Our neighbors in Tonawanda, on the Niagara River in western New York State just south of Buffalo, were being poisoned for decades by a company that, unlike the gas/oil industry, does not enjoy exemptions from clean water, clean air, toxic waste laws and other regulations set in place to protect our environment and health.

For many years regulatory agencies DEC (NYS) and EPA (federal) ignored residents’ complaints of foul air and physical ailments, outrageously high rates of cancer and other diseases, and benzene levels 500 TIMES HIGHER than what is considered the highest acceptable level in state guidelines. Not only benzene, but other highly toxic chemicals were being released over decades into the air and water by a company called Tonawanda Coke Corporation. (No doubt others of the 50 or so industrial polluters that have PERMITS in Tonawanda contributed even more.)
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From the piece:
Joe Martens, commissioner of New York’s Department of Environmental Conservation, defended the record of his agency, which eventually set up high-tech air quality monitors that documented extremely elevated benzene levels, leading to the  enforcement actions. But he said such sophisticated equipment had not been available previously. So state officials had no way of knowing about the benzene, formaldehyde, and other toxic emissions seeping from leaks in equipment and piping at the plant, Martens said. “Hazardous air pollutants are difficult to detect. We didn’t have the equipment to do the type of detection — you know, police work — that EPA was able to do” later.
After reading this, what kind of idiot would say, “Hey, sure the DEC and DEP and EPA will protect us from being poisoned by industry”? Ask the people of Tonawanda, many of whom have become very sick and some of whom have died because of the toxins dumped on them by this single iron-smelting factory.
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Yet we are to trust that the DEC and other flaccid regulatory agencies will protect us from Big Gas and related industries and their fracking and related machines? No way, Jose! We must tell the DEC and the governor that no amount of regulation is acceptable. DEC (and DEP and other states’ agencies) regulations are not acceptable. Only a full and total ban on industrial poisoning from fracking and other industries is acceptable. 
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Read the great investigative piece on Tonawanda citizens who fought back against the polluting company, which was FINALLY CHARGED IN CRIMINAL COURT because poisoning us and our communities IS A CRIME and thus should be in the criminal code. Every one of the corporate officers and senior staff should serve serious jail time and pay heavy financial damages to those they poisoned. Not that any amount of money could restore the poisoned people’s lives or adequately compensate for their losses.

This piece is part of a fine, scary, and eye-opening new series by the Center for Public Integrity in concert with Slate and NPR, called “Poisoned Places.”
As often happens during in-depth investigations — an unexpected discovery. Reporters learned that the EPA maintains a “watch list” that includes serious or chronic Clean Air Act violators that have not been subject to timely enforcement. Two versions of the internal list, never previously made public, were obtained through the Freedom of Information Act. (More about the watch list here.)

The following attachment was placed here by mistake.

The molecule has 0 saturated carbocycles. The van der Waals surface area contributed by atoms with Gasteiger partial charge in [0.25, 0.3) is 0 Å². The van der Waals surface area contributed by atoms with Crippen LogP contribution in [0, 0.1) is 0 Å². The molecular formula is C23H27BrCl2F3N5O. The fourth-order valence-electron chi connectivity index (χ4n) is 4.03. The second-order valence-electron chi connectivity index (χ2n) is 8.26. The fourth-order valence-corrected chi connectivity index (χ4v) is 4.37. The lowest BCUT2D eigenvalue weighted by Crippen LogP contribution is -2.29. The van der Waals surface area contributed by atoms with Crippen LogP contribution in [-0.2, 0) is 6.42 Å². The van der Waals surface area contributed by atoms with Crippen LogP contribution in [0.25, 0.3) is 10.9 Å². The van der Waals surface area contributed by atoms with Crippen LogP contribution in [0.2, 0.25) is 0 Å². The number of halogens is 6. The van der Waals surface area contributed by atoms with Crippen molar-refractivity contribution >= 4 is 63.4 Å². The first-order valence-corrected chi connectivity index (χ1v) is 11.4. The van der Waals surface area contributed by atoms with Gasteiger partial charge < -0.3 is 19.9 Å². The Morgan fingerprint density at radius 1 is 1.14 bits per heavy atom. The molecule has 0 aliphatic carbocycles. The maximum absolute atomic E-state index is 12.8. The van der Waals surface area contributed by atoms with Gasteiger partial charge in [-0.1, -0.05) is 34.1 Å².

Congratulations to the investigators, researchers, writers, editors, publishers, and funder of these important pieces. May they awaken people to the dangers we face and help them force change to protect and sustain the places we live, the air we breathe, and the lives we hope to continue leading.

- Maura Stephens, independent writer, associate director of the Park Center for Independent Media, and a cofounder of Coalition to Protect New York

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FAILURES  OF  DEC  OIL  &  GAS  REGULATION

By Brian Brock

Programs for oil and gas regulation by the New York State Department of Environmental Conservation were reviewed by Interstate Oil & Gas Compact Commission in 1994.  The resulting fifty five page report examines the details, but does not provide an overview.  Nevertheless Finding I.10 is a good summary: “DMN can not meet its program responsibilities and administer an effective program under current budgetary conditions.  The program is at a crossroads in this regard, because the status quo is not a tolerable long-term condition.”  The Division of Mineral Resources (DMN) is the principle division in charge of oil and gas regulation.

This review was conducted by a team of six experts from IOGCC, state governments, industry, and an environmental group with observers from the federal government, industry, and another environmental group.  First, DEC answered an extensive questionnaire.  Next, DEC staff were interviewed in Saratoga Springs NY May 1 to 5.  The review team met July 13 to 15 to discuss and prepare the draft report, which was then sent to all involved.  The team met a final time August 29 to September 1 to consider all comments and prepare the final report.  Funding was from the federal Environmental Protection Agency.  The full report, minus some of the appendices, is available at strongerinc.org.

From this final report “New York State Review, IOGCC/EPA State Review of Oil and Gas Exploration and Production Waste Management Regulatory Programs, September 1994”:

Rules and Regulations

“DMN’s regulations … largely originated in 1972.  In the mid-1980s, DMN began a process to substantially upgrade its regulations through … the GEIS in July1992.  Despite the substantial period of time that has expired since the inception of this effort, revised rules have not been proposed or promulgated to date.” {Page 5}  No rules and regulations have been promulgated since.  What is more, the recent draft SGEIS was likewise issued without a rules package.

“In absence of upgraded rules [and regulations], DMN relies substantially upon conditions attached to drilling permits to implement new technical guidance. … Such permit conditions only apply to new wells and therefore of limited utility.  Enforcement questions may also arise from imposing generally applicable permit conditions without first issuing rules supporting those permitting conditions.” {Pages 5 to 6}

“One of the principal stated missions of the DEC is protection of human health and the environment.  However Part 550 [to 559] of DMN’s rules do not expressly include protection of human health and environment as a goal or policy directive.” {Page 6}